Why Does Early Glaucoma Come with Silent Symptoms?


Glaucoma Treatment in Wilmington, NCGlaucoma is one of the scariest types of eye disease because it steals your vision before you are even aware you have the condition. This group of eye diseases is nicknamed the “Silent Thief of Sight” because the first noticeable symptom is often the loss of peripheral vision. Early detection and treatment are critical to preserving your eyesight. Our eye doctors at Intracoastal Eye specialize in glaucoma and other eye diseases and will develop a plan to maintain your vision and restore normal eye pressure.

What Is Glaucoma?

Several parts of the eye’s anatomy are at play in glaucoma, which is characterized by abnormally high eye pressure. The eye’s fluid (aqueous humor) circulates throughout the eye and exits through a drainage angle found between the cornea (the front portion of the eye) and the iris (the pigmented area). Fluid production should match the outflow through the angle. When aqueous humor can’t drain adequately due to a clog or blockage in the angle, the fluid builds up in the eye, increasing intraocular pressure and putting strain on the optic nerve.

The optic nerve relays information to your brain to transform light into images. Vision loss occurs when high eye pressure damages the optic nerve, which sadly is the first noticeable symptom for many people with glaucoma. While there are over 40 variations of glaucoma, they fall into two categories: open-angle glaucoma and angle-closure glaucoma.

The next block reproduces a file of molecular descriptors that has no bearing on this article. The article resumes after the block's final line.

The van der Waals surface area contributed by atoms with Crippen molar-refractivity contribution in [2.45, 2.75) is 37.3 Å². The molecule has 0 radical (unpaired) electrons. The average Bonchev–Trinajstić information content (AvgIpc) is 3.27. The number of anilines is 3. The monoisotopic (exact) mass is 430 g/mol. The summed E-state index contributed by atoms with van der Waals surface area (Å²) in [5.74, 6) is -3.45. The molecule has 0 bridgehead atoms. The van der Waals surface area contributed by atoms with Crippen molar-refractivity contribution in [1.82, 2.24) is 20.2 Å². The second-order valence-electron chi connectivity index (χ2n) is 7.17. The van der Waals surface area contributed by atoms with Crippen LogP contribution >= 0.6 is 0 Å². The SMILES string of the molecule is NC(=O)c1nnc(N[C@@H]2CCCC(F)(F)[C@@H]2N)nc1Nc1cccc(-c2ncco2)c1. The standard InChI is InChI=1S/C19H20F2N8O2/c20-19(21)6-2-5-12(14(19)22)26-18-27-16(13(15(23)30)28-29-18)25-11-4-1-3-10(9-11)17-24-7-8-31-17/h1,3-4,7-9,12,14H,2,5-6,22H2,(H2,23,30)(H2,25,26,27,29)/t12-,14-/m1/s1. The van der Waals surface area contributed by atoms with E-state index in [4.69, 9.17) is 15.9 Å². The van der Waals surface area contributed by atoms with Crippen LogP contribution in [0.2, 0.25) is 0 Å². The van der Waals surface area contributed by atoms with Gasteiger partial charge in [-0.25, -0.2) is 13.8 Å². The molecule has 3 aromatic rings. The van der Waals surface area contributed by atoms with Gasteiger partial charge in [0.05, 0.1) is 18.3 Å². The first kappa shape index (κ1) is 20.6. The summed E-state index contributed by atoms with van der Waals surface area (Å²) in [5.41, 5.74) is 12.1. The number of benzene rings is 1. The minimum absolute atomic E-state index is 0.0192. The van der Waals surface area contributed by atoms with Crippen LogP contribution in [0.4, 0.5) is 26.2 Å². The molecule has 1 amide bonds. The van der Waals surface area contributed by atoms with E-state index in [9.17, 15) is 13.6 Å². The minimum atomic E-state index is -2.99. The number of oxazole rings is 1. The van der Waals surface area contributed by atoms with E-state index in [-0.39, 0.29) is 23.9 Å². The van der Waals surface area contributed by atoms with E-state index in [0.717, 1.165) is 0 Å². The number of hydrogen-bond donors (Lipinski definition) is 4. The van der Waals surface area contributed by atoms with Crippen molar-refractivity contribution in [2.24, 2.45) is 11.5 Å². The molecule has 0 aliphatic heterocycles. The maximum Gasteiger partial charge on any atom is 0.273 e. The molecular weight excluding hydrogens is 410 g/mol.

Open-angle glaucoma is the silent sight-stealer that presents with no warning signs, while closed-angle glaucoma may develop over time or suddenly in what’s called an acute closed angle glaucoma attack. These attacks are medical emergencies because the sudden spike in eye pressure causes vision damage along with eye pain, light halos, red eyes and severe headaches.

In many cases, glaucoma presents with silent symptoms because the only sign is increased eye pressure, which gradually causes loss of your side vision and leads to tunnel vision. However, regular eye exams can diagnose glaucoma early — before the optic nerve is damaged. If you have lost parts of your vision to glaucoma, treatments can help prevent further harm but will not restore your eyesight.

What Glaucoma Treatments Are Available?

Medicated eye drops can effectively control glaucoma and may be combined with laser treatments to restore fluid outflow by opening the drainage angle or creating a new outflow point. Some treatments aim to reduce fluid production to lower intraocular pressure, while others focus on the drainage angle.

There is no way to prevent glaucoma, but early diagnosis is the key to saving your vision from this silent thief, which is accomplished through regular comprehensive eye exams. Contact Intracoastal Eye to schedule your eye exam and discuss your glaucoma treatment options.